Armadillos are an amazing group of mammals from South America.  There are twenty different species of armadillos, all closely related to sloths and anteaters.  They have a hard bone shell and short strong legs well suited to digging.  They eat insects such as ants, beetles, and grubs.  Their tongues are sticky, like an ant-eater’s to better catch the insects.  Armadillos do dig little annoying holes in the yard to get at these delicacies, but the holes are not particularly destructive. 

Texas is populated by the nine-banded armadillo, a cute little creature.  We have a locally resident armadillo family at Roseland.  I’ve seen it many times in the evening and at night slowly crawling along the ground, digging for insects.  Usually it ignores me; it has poor eyesight.  But it does have good hearing and sense of smell.

One afternoon, as I was taking wedding pictures, I noticed an armadillo in the yard next to the rose garden.  I sneaked up on it, and clicked a picture.  The shutter’s small clicking noise must have alarmed it because it took off into the air and quickly disappeared.  It literally flew about 15 ft!  Don’t believe me?  Take a look at the following pictures.

Here are some interesting facts about the nine-banded armadillos of Texas:
•    Contrary to popular belief, the nine-banded armadillo cannot roll into a ball to escape predators.  It must rely on its armor, speed, and agility to survive.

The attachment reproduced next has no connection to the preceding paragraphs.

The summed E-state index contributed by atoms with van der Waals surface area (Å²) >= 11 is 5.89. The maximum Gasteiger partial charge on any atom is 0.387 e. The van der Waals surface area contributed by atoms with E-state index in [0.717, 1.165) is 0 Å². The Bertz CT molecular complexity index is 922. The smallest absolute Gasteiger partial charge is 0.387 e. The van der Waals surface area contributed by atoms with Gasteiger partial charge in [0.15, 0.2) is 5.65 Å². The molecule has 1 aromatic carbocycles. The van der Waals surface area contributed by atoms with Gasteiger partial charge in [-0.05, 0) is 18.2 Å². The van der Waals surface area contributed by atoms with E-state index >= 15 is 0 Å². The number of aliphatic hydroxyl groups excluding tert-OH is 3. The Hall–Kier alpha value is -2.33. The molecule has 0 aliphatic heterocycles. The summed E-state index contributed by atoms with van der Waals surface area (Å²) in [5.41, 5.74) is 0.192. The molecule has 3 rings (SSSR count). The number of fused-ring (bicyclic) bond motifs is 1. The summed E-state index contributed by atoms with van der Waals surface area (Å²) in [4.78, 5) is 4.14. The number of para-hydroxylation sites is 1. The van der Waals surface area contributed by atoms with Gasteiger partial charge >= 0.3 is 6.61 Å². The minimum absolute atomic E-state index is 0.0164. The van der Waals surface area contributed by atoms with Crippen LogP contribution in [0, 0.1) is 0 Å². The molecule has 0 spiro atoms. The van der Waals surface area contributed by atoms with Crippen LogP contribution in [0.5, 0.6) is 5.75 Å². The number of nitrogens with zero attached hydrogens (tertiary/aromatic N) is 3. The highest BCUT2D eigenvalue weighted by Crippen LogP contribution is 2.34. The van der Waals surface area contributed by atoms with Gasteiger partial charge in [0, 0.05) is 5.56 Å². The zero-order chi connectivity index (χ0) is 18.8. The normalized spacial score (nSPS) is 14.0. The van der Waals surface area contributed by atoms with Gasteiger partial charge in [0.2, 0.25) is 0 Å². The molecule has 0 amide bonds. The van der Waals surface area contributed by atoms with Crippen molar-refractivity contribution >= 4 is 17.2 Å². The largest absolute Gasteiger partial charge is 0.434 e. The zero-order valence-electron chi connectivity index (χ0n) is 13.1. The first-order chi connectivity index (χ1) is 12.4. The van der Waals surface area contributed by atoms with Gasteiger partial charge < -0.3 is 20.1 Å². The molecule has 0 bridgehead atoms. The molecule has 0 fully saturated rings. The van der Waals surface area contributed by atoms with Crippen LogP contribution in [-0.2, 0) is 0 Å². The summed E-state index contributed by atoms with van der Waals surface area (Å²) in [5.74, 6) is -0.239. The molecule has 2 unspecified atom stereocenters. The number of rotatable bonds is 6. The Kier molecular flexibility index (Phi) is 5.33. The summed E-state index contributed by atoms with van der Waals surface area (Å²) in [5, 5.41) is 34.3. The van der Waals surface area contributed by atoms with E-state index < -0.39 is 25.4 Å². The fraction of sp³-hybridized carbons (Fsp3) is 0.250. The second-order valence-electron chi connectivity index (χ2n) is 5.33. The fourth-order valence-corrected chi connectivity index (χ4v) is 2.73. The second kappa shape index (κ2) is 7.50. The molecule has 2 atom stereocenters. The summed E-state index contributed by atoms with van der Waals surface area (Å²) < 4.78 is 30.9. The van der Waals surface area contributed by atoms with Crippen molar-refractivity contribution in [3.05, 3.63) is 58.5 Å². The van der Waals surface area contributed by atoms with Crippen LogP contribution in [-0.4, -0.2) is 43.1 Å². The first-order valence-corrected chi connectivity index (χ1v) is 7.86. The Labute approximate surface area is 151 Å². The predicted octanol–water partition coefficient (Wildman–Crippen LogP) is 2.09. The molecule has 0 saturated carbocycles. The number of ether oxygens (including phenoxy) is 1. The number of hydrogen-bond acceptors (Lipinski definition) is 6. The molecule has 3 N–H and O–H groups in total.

•    The female always gives birth to four identical young from the same egg.
•    Some females have been known to delay birth for up to two years after fertilization to compensate for stressful situations.
•    Armadillos are excellent swimmers (they do the armadillo paddle which is similar to dog paddle).
•    Armadillos can go a long distance underwater, typically walking on the bottom; they can hold their breath for up to six minutes at a time.
•    Armadillos have been known to float long distances by gulping air into their intestines, essentially creating a balloon inside a shell.
•    The nine-banded armadillo is not a threatened species (its population is actually growing), but its ownership in the U.S. is regulated.  For example it’s illegal to own one in Maine, and Montana classifies it as livestock with the same requirements and restrictions as cattle.
•    Armadillos are edible (must be cooked thoroughly as they can carry leprosy); can be substituted for pork, chicken, or beef; and is part of the local diet in many parts of South America.
•    Armadillos have been used for research into leprosy, multiple births and other reproductive issues, HIV studies, skin and organ transplants, cancer, and more.

Armadillos are cute.  And yes, they can fly!  Come to Roseland Plantation in Ben Wheeler, TX, and see our flying armadillo.  You can learn more about armadillos at
One day, perhaps, I’ll tell you about flying pigs, too…